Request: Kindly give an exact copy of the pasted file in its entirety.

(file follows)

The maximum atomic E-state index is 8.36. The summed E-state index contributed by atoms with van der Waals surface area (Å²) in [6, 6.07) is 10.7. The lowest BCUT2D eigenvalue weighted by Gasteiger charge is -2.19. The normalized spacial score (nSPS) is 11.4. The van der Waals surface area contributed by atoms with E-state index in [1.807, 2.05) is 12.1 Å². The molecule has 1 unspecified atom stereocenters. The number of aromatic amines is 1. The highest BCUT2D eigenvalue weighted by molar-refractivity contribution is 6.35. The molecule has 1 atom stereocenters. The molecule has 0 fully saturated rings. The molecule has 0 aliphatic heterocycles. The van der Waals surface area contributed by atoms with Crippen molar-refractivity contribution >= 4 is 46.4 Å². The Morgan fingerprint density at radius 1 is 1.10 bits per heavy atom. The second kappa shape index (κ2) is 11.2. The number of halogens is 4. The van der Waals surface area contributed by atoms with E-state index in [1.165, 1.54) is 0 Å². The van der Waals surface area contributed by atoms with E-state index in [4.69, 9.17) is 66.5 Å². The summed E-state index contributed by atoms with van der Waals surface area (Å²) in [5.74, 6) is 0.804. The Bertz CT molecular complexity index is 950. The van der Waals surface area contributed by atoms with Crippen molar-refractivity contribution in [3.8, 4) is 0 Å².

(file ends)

The maximum atomic E-state index is 8.36. The summed E-state index contributed by atoms with van der Waals surface area (Å²) in [6, 6.07) is 10.7. The lowest BCUT2D eigenvalue weighted by Gasteiger charge is -2.19. The normalized spacial score (nSPS) is 11.4. The van der Waals surface area contributed by atoms with E-state index in [1.807, 2.05) is 12.1 Å². The molecule has 1 unspecified atom stereocenters. The number of aromatic amines is 1. The highest BCUT2D eigenvalue weighted by molar-refractivity contribution is 6.35. The molecule has 1 atom stereocenters. The molecule has 0 fully saturated rings. The molecule has 0 aliphatic heterocycles. The van der Waals surface area contributed by atoms with Crippen molar-refractivity contribution >= 4 is 46.4 Å². The Morgan fingerprint density at radius 1 is 1.10 bits per heavy atom. The second kappa shape index (κ2) is 11.2. The number of halogens is 4. The van der Waals surface area contributed by atoms with E-state index in [1.165, 1.54) is 0 Å². The van der Waals surface area contributed by atoms with E-state index in [4.69, 9.17) is 66.5 Å². The summed E-state index contributed by atoms with van der Waals surface area (Å²) in [5.74, 6) is 0.804. The Bertz CT molecular complexity index is 950. The van der Waals surface area contributed by atoms with Crippen molar-refractivity contribution in [3.8, 4) is 0 Å².